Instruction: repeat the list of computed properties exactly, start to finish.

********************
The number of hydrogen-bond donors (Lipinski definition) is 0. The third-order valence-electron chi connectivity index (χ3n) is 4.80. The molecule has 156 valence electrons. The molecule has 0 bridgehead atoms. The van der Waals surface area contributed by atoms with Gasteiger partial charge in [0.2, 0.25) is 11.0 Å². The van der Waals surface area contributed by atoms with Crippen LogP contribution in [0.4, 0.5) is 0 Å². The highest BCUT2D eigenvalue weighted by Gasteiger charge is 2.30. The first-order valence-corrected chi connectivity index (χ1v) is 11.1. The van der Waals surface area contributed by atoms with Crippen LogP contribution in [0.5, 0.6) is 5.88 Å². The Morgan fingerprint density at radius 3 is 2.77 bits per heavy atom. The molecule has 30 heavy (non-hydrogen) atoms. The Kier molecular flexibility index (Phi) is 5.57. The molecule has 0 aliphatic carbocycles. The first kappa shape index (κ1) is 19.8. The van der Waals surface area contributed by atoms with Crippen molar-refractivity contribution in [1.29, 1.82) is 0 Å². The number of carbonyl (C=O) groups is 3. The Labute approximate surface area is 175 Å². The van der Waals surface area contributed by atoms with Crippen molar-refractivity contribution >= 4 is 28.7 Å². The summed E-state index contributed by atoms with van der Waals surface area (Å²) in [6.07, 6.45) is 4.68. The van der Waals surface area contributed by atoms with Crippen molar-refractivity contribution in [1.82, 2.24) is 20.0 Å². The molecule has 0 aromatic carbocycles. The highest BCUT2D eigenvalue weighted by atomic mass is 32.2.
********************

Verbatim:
The number of hydrogen-bond donors (Lipinski definition) is 0. The third-order valence-electron chi connectivity index (χ3n) is 4.80. The molecule has 156 valence electrons. The molecule has 0 bridgehead atoms. The van der Waals surface area contributed by atoms with Gasteiger partial charge in [0.2, 0.25) is 11.0 Å². The van der Waals surface area contributed by atoms with Crippen LogP contribution in [0.4, 0.5) is 0 Å². The highest BCUT2D eigenvalue weighted by Gasteiger charge is 2.30. The first-order valence-corrected chi connectivity index (χ1v) is 11.1. The van der Waals surface area contributed by atoms with Crippen LogP contribution in [0.5, 0.6) is 5.88 Å². The Morgan fingerprint density at radius 3 is 2.77 bits per heavy atom. The molecule has 30 heavy (non-hydrogen) atoms. The Kier molecular flexibility index (Phi) is 5.57. The molecule has 0 aliphatic carbocycles. The first kappa shape index (κ1) is 19.8. The van der Waals surface area contributed by atoms with Crippen molar-refractivity contribution in [1.29, 1.82) is 0 Å². The number of carbonyl (C=O) groups is 3. The Labute approximate surface area is 175 Å². The van der Waals surface area contributed by atoms with Crippen molar-refractivity contribution >= 4 is 28.7 Å². The summed E-state index contributed by atoms with van der Waals surface area (Å²) in [6.07, 6.45) is 4.68. The van der Waals surface area contributed by atoms with Crippen molar-refractivity contribution in [1.82, 2.24) is 20.0 Å². The molecule has 0 aromatic carbocycles. The highest BCUT2D eigenvalue weighted by atomic mass is 32.2.